My Lords, I beg leave to ask the Question which stands in my name on the Order Paper.
The Question was as follows:
To ask Her Majesty's Government what was the result of the discussions between the Civil Aviation Authority and British airlines concerning the application of the overbooking compensation scheme to return flights resulting from an original booking made in the United Kingdom on British airlines; and whether they will make a statement.
My Lords, I understand that the Airline Users' Committee, of which my noble friend is a member, is to consider a report of these discussions from the Authority at the Committee's next meeting, on Wednesday of this week. It will then be for the Authority, on the advice of the Committee, to form a view on the matter.
My Lords, I do not think that is really good enough. Is my noble friend aware that I tabled this Question some two months ago? Is he now saying that I have to wait for an answer until the Committee, of which I happen to he a member and which is also interested in this matter, gets a reply? What is the reasoning behind that?
My Lords, the reasoning is that the Consultative Committee is an important link in the chain for reaching a decision and no conclusion has yet been reached by the Authority because it is awaiting the views of the Committee. I think that is perfectly reasonable. I regret, as my noble friend obviously does, that the timing in relation to her Question and the meeting of the Committee is an unhappy one, but first we must await the views of the Committee and then the conclusions of the Authority.
My Lords, is my noble friend aware—and I think the whole House agrees with me on this—that the difficulty in getting a straight answer to a straight question seems to be insuperable? Is he aware that I was not asking for conclusions but merely for some information? Proceeding from that, is my noble friend aware that British Airways would welcome some progress on this matter and equally would welcome some help from the Government? May I ask the Minister whether he will take this action before Wednesday and the meeting of the Airline Users' Committee? Is he aware that the European Civil Aviation Conference is to take place in Paris this week and that presumably representatives of the Board of Trade and the Civil Aviation Authority will be there? Will he ask his right honourable friends if they will give backing to this suggestion that compensation should apply to the whole of a ticket and not just half of it?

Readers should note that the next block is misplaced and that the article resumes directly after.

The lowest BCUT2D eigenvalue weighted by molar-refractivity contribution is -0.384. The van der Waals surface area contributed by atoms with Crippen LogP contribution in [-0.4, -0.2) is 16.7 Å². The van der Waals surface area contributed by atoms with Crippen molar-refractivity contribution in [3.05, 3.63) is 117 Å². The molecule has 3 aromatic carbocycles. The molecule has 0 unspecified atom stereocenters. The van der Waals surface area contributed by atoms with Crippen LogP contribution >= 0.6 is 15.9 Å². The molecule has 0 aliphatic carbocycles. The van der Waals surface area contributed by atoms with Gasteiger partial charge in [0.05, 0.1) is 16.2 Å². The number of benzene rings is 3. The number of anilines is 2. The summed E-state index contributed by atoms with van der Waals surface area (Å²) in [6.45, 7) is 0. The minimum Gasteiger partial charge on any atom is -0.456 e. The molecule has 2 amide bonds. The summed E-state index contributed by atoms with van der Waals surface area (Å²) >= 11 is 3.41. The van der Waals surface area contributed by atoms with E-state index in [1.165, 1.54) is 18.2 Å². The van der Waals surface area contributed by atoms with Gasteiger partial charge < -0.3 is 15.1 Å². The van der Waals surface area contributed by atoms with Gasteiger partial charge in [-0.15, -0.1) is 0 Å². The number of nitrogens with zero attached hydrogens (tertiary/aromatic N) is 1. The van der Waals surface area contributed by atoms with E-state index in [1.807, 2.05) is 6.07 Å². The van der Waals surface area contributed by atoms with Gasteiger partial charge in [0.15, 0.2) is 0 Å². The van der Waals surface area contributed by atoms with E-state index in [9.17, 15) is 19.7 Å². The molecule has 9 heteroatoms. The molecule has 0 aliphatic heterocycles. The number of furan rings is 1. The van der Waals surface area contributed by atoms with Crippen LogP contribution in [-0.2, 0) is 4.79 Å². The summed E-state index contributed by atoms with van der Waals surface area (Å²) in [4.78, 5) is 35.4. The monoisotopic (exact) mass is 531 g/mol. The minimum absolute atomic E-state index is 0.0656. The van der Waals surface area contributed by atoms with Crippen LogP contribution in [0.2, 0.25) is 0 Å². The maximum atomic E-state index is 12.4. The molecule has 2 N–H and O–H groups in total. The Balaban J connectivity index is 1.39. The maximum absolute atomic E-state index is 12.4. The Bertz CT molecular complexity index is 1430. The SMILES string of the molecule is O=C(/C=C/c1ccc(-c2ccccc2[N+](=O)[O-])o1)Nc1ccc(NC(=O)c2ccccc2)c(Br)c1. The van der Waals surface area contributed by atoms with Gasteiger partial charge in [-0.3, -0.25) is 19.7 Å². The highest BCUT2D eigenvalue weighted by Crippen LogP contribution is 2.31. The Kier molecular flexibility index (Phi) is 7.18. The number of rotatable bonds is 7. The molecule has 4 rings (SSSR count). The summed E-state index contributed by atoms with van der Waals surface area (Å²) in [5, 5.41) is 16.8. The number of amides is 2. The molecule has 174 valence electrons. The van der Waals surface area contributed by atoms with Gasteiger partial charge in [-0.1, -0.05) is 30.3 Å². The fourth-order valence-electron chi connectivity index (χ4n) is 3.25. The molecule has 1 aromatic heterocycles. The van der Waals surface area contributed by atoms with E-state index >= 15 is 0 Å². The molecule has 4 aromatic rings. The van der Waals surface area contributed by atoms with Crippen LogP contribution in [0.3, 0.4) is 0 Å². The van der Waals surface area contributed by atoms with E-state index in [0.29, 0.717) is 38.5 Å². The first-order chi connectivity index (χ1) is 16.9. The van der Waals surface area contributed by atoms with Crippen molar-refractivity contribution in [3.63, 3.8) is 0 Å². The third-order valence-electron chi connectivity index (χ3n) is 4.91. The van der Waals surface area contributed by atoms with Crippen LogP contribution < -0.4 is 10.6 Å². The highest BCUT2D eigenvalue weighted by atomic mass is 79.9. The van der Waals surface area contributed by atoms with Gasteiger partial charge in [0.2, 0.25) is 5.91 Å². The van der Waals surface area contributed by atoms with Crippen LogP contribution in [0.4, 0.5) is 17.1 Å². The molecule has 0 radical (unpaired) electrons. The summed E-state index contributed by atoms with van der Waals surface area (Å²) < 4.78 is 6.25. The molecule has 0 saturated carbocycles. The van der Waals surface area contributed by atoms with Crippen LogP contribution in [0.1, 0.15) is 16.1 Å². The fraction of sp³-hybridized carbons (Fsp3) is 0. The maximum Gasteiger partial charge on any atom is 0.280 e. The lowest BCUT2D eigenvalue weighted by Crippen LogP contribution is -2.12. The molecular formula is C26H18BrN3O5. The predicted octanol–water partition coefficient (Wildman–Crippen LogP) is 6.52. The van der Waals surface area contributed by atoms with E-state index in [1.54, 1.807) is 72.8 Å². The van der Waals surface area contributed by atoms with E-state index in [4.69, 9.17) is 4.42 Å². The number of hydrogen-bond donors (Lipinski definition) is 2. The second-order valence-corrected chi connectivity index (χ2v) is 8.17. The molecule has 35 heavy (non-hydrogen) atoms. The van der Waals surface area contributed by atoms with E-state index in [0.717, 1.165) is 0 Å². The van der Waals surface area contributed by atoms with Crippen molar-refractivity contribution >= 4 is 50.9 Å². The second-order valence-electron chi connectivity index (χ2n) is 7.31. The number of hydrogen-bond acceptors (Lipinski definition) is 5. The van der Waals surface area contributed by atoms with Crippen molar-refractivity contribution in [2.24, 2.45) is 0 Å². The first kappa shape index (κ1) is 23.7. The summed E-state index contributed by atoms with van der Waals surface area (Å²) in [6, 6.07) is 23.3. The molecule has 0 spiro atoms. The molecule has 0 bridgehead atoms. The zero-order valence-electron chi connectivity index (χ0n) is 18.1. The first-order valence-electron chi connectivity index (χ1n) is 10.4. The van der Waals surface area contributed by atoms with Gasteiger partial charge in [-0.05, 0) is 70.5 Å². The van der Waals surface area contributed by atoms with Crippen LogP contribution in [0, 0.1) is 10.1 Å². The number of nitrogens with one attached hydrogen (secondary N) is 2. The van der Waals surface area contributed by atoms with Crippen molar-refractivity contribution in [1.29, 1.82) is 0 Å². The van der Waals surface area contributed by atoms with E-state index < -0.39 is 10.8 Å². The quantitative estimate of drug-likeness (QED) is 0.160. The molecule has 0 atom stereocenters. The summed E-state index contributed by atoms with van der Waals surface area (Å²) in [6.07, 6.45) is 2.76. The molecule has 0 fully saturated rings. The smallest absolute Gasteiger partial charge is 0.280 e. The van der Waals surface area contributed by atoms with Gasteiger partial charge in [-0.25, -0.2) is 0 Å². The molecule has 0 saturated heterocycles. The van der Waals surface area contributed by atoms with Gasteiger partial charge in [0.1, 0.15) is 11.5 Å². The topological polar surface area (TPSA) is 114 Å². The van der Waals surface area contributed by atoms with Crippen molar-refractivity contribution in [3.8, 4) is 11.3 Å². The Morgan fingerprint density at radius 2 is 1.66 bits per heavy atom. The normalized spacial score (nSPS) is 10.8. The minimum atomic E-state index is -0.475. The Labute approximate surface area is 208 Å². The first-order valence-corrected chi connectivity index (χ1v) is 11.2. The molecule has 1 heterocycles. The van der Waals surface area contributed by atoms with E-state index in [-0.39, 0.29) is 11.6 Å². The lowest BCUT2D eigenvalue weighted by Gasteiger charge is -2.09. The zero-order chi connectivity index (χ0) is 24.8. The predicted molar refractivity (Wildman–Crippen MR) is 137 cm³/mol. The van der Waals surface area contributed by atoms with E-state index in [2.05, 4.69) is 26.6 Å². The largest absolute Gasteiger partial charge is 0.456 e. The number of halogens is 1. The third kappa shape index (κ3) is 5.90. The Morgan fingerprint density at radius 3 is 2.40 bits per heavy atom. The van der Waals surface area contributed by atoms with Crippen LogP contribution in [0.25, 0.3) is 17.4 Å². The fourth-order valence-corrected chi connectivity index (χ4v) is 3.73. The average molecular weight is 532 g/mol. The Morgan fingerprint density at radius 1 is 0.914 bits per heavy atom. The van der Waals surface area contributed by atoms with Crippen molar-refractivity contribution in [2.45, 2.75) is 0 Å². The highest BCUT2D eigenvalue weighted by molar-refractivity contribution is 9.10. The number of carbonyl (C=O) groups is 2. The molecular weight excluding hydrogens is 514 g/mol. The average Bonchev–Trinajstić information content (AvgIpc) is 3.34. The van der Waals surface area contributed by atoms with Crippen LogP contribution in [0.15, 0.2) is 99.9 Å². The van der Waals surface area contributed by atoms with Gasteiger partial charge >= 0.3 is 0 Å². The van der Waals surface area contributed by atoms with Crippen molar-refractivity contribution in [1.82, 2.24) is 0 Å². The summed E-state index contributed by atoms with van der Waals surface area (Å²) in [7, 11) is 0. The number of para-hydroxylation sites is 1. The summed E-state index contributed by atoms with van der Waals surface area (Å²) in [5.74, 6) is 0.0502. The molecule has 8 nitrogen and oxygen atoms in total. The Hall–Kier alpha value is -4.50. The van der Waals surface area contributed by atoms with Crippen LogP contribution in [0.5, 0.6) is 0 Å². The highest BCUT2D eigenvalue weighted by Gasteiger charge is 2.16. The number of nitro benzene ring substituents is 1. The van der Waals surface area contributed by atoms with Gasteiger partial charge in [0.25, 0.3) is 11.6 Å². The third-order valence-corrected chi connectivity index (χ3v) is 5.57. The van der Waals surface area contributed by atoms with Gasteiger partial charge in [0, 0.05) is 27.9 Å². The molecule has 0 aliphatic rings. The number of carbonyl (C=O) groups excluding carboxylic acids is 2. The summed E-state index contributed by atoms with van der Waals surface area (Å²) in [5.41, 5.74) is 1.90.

My Lords, I take a little umbrage at the opening remarks of my noble friend; I always endeavour to give straight answers to straight questions and I shall always hope to do so. I indicated that the timetable in relation to the Question was particularly difficult and I was hoping that my noble friend would accept that. She raised a variety of points of which I have taken note and I will certainly convey them to the people concerned before the meeting on Wednesday. I have no doubt that my noble friend will have a thorough innings on that occasion on Wednesday.
My Lords, I apologise if it was my fault and I was not clear in asking my last supplementary question. Does my noble friend realise that, apart from the Airline Users' Committee, which perhaps I should not have reintroduced, there is a meeting in Paris of the European Civil Aviation Conference this week? I was asking if the Secretary of State for Trade would ask his representative to support British Airways in its plea that this compensation scheme should be extended to the whole of a passenger's ticket.
My Lords, I will certainly convey that matter to my right honourable friend but I doubt whether he would wish to give such categorical advice before we all receive the advice of the Committee to which I referred.
My Lords, would the Minister accept that this is an extremely delicate, sensitive and complicated matter and, as one who first approved a system of overbooking on airlines about 23 years ago, I have full knowledge of how delicate and complicated it is? Would he agree that we must all observe a degree of patience and not try to railroad—if that is not a bad metaphor to use—the airlines into rushed decisions which may have a very bad effect on their economics?
I fully accept that, my Lords. It is a complex and often delicate matter and indeed when one takes one step one opens up all sorts of other complications and therefore patience is a very good watchword.
My Lords, is the Minister aware that this matter has been raised by the noble Baroness, Lady Burton of Coventry, time and again in this House and it seems that one gets only "flannel" as an answer? Nothing seems to happen; it is overbooking and it seems to be a matter of simple justice.
My Lords, since I have been in this House progress has been made, though I do not say that one follows from the other. However, there has been progress on this matter of a compensation scheme, perhaps not as fast as some noble Lords want but it is important to ensure that progress is sound progress.
My Lords, some of us have heard my noble friend ask different forms of this Question on several occasions and believe that she has exercised tremendous patience. May I ask my noble friend how long it will take before she must put this Question down again?
My Lords, I hope that my noble friend will have a talk with me as to what would be the most appropriate time for such a Question to appear.